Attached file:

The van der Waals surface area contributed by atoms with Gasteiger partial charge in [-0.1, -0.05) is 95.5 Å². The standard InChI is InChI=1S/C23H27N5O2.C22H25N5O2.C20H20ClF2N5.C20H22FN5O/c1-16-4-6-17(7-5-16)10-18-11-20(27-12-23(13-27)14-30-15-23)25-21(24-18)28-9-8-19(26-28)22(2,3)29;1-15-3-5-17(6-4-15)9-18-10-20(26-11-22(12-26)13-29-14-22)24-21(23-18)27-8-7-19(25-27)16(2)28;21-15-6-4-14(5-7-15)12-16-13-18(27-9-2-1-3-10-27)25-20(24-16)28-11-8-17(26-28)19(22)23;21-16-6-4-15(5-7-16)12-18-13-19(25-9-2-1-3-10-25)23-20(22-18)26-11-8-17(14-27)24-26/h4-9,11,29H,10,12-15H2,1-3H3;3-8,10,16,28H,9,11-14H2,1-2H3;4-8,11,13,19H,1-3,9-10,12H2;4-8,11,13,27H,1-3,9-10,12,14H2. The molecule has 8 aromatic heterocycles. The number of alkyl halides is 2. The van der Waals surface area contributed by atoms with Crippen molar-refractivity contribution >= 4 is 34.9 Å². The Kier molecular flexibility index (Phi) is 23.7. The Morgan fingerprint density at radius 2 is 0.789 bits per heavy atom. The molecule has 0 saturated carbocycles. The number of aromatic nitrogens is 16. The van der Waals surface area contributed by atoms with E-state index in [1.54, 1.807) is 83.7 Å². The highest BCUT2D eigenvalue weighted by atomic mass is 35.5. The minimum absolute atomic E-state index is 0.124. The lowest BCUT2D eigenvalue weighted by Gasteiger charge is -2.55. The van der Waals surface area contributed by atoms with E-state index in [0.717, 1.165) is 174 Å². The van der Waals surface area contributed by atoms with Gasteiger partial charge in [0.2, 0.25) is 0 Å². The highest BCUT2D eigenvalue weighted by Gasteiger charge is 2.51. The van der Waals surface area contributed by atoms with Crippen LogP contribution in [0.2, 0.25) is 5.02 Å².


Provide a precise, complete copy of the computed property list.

The van der Waals surface area contributed by atoms with Gasteiger partial charge in [-0.1, -0.05) is 95.5 Å². The standard InChI is InChI=1S/C23H27N5O2.C22H25N5O2.C20H20ClF2N5.C20H22FN5O/c1-16-4-6-17(7-5-16)10-18-11-20(27-12-23(13-27)14-30-15-23)25-21(24-18)28-9-8-19(26-28)22(2,3)29;1-15-3-5-17(6-4-15)9-18-10-20(26-11-22(12-26)13-29-14-22)24-21(23-18)27-8-7-19(25-27)16(2)28;21-15-6-4-14(5-7-15)12-16-13-18(27-9-2-1-3-10-27)25-20(24-16)28-11-8-17(26-28)19(22)23;21-16-6-4-15(5-7-16)12-18-13-19(25-9-2-1-3-10-25)23-20(22-18)26-11-8-17(14-27)24-26/h4-9,11,29H,10,12-15H2,1-3H3;3-8,10,16,28H,9,11-14H2,1-2H3;4-8,11,13,19H,1-3,9-10,12H2;4-8,11,13,27H,1-3,9-10,12,14H2. The molecule has 8 aromatic heterocycles. The number of alkyl halides is 2. The van der Waals surface area contributed by atoms with Crippen molar-refractivity contribution >= 4 is 34.9 Å². The Kier molecular flexibility index (Phi) is 23.7. The Morgan fingerprint density at radius 2 is 0.789 bits per heavy atom. The molecule has 0 saturated carbocycles. The number of aromatic nitrogens is 16. The van der Waals surface area contributed by atoms with E-state index in [1.54, 1.807) is 83.7 Å². The highest BCUT2D eigenvalue weighted by atomic mass is 35.5. The minimum absolute atomic E-state index is 0.124. The lowest BCUT2D eigenvalue weighted by Gasteiger charge is -2.55. The van der Waals surface area contributed by atoms with E-state index in [0.717, 1.165) is 174 Å². The van der Waals surface area contributed by atoms with Gasteiger partial charge in [0.2, 0.25) is 0 Å². The highest BCUT2D eigenvalue weighted by Gasteiger charge is 2.51. The van der Waals surface area contributed by atoms with Crippen LogP contribution in [0.2, 0.25) is 5.02 Å².